See all reviews of Fight Club 2 (4)

It was the summer of 1996 that Chuck Palahniuk got his first book published. What started out as a several page short story turned into a cult-classic and one of the most notorious book-film adaptations: Fight Club. Sixteen years later, the movie’s posters are still plastered in college dorms across the country and the novel is passed around as a holy doctrine among the “edgy” groups of high-schoolers. It’s dark and brutal and is hailed as having one of the greatest plot twists of all time. And now the story continues.

Palahniuk makes his comic book debut as he introduces us to the second half of Durden’s life. Paired with a stellar artistic team consisting on Cameron Stewart and Dave Stewart, Palahniuk revisits the Durden household ten years after the end of the original Fight Club. Dark Horse has successfully built this comic’s debut up to be one of the most anticipated of the year, and rightfully so. So is it good?


Fight Club 2 #1 (Dark Horse Comics)


Meet Sebastian. It’s his nine year wedding anniversary. He has a wife, a son, and a 9-5 job. But the name and the façade of a suburban life can’t erase the fact that he was once responsible for the infamous Project Mayhem and he’s only a purge of his daily prescription meds away from assuming that role once again. Still recognized on the streets as “Sir”, Sebastian seems to have difficulty leaving that past life behind him, but now it’s all catching up to him. Tyler is back.

After just a few pages in, any fan of the novel or film will immediately feel at home as Fight Club 2 replicates and references the same themes as the original worked played into. Sebastian is now married to Marla and the two of them have fallen into that mundane American lifestyle that they had so desperately tried to deviate from a decade prior. “Junior” appears to take after his dad, taking interests in questionable and potentially dangerous activities. Between Junior and Marla returning to old habits, Sebastian is heading towards another mid-life crisis and we all know how that turned out last time.

Whether it’s characters or phrases, this issue incorporates plenty of references to the original novel which creates a bit of comforting nostalgia for any fan. One problem, which is the only problem I found in this issue, was the fact that Palahniuk revisited too many references to the novel, sometimes even using exact quotes. While I recognize this is nice to have in the introductory issue I hope Palahniuk doesn’t rely on the allusions as a crutch, but rather uses them sparingly to streamline new material.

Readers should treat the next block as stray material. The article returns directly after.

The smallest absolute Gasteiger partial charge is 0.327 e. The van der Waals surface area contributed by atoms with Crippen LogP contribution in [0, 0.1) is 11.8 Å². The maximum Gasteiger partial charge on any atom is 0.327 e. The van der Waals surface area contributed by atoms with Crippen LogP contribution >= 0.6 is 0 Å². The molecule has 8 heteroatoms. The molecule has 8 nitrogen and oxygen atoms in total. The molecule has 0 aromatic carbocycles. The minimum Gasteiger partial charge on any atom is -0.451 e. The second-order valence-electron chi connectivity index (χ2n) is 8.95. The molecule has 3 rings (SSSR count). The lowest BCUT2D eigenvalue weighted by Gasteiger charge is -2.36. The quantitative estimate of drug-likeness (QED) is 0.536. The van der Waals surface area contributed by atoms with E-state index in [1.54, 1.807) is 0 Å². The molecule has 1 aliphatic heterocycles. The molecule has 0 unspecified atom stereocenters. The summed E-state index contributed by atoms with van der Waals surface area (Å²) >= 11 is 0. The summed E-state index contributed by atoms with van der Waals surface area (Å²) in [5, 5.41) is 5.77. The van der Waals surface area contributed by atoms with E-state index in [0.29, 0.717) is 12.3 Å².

The biggest concern going into it was that the comic wouldn’t be able to replicate the same disturbed vibe or surreal tone that the original works possessed. Fortunately this issue emanates the same philosophy the novel did as Palahniuk once again pushes the manic anarchist theme. It FEELS like that same universe and that nothing’s changed over the past 16 years. The comic’s dirty and gritty and tests the boundaries of politically correct. And a dark as it is, it’s still able to implement some comedy and water down the dreary connotations.

The art by Stewart is perfect match for Palahniuk’s writing. Stewart’s art has a sullen-quirk to it that suits the tone of the issue and is able to capture the vacillating nature of the panels; one page may feature the greyscale bore of Sebastian’s life while the next features the dazzling colors of an erotic bed scene. The comic art is much like the inner-workings of our main character’s mind as it’s constantly fluctuating in activity level and sometimes features objects strewn across the tops of the pages, conveniently blocking out characters’ faces or text to add a nuance of mystery. The issue demonstrates the potential of both an excellent writer and artist.

Is It Good?

Fight Club 2 is able to remind us why the first work gained such a following. Bringing the same manic and revolutionary themes to the table, Palahniuk creates a perfect blend of dark and quirky literature to generate a thoroughly entertaining issue in his comic book debut. Overall this is a great set-up that builds a strong foundation for the much anticipated series.

Expect to see Fight Club 2 on comic stands May 27th.

Is It Good? Fight Club 2 #1 Review
It feels like the same Fight Club we know and lovePalahniuk does a great job in the transition to comic book scriptStewart contributes excellent art that suits the style of the series
Borders on incorporating too much of the original work
9Overall Score
Reader Rating 9 Votes
6.1